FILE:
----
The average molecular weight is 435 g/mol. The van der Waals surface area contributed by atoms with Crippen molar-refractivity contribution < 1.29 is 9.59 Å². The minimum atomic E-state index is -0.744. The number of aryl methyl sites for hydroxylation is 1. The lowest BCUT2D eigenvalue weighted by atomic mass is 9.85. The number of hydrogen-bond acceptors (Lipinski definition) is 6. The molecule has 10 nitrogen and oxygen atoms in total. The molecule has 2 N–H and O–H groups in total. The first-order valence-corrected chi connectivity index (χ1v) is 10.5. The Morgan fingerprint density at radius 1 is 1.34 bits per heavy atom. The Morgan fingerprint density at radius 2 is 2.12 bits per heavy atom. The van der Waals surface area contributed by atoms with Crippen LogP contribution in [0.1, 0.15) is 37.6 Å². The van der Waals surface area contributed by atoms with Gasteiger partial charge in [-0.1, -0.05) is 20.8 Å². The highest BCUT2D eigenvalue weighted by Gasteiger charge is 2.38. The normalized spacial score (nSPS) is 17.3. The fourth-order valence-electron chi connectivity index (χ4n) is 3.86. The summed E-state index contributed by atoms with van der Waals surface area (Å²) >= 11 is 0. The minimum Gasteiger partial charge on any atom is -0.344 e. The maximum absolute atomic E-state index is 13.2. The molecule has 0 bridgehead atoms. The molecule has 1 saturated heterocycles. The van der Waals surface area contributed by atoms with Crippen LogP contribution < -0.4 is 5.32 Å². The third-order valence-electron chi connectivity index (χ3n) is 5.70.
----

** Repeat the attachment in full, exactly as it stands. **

The average molecular weight is 435 g/mol. The van der Waals surface area contributed by atoms with Crippen molar-refractivity contribution < 1.29 is 9.59 Å². The minimum atomic E-state index is -0.744. The number of aryl methyl sites for hydroxylation is 1. The lowest BCUT2D eigenvalue weighted by atomic mass is 9.85. The number of hydrogen-bond acceptors (Lipinski definition) is 6. The molecule has 10 nitrogen and oxygen atoms in total. The molecule has 2 N–H and O–H groups in total. The first-order valence-corrected chi connectivity index (χ1v) is 10.5. The Morgan fingerprint density at radius 1 is 1.34 bits per heavy atom. The Morgan fingerprint density at radius 2 is 2.12 bits per heavy atom. The van der Waals surface area contributed by atoms with Crippen LogP contribution in [0.1, 0.15) is 37.6 Å². The van der Waals surface area contributed by atoms with Gasteiger partial charge in [-0.1, -0.05) is 20.8 Å². The highest BCUT2D eigenvalue weighted by Gasteiger charge is 2.38. The normalized spacial score (nSPS) is 17.3. The fourth-order valence-electron chi connectivity index (χ4n) is 3.86. The summed E-state index contributed by atoms with van der Waals surface area (Å²) >= 11 is 0. The minimum Gasteiger partial charge on any atom is -0.344 e. The maximum absolute atomic E-state index is 13.2. The molecule has 0 bridgehead atoms. The molecule has 1 saturated heterocycles. The van der Waals surface area contributed by atoms with Crippen LogP contribution < -0.4 is 5.32 Å². The third-order valence-electron chi connectivity index (χ3n) is 5.70.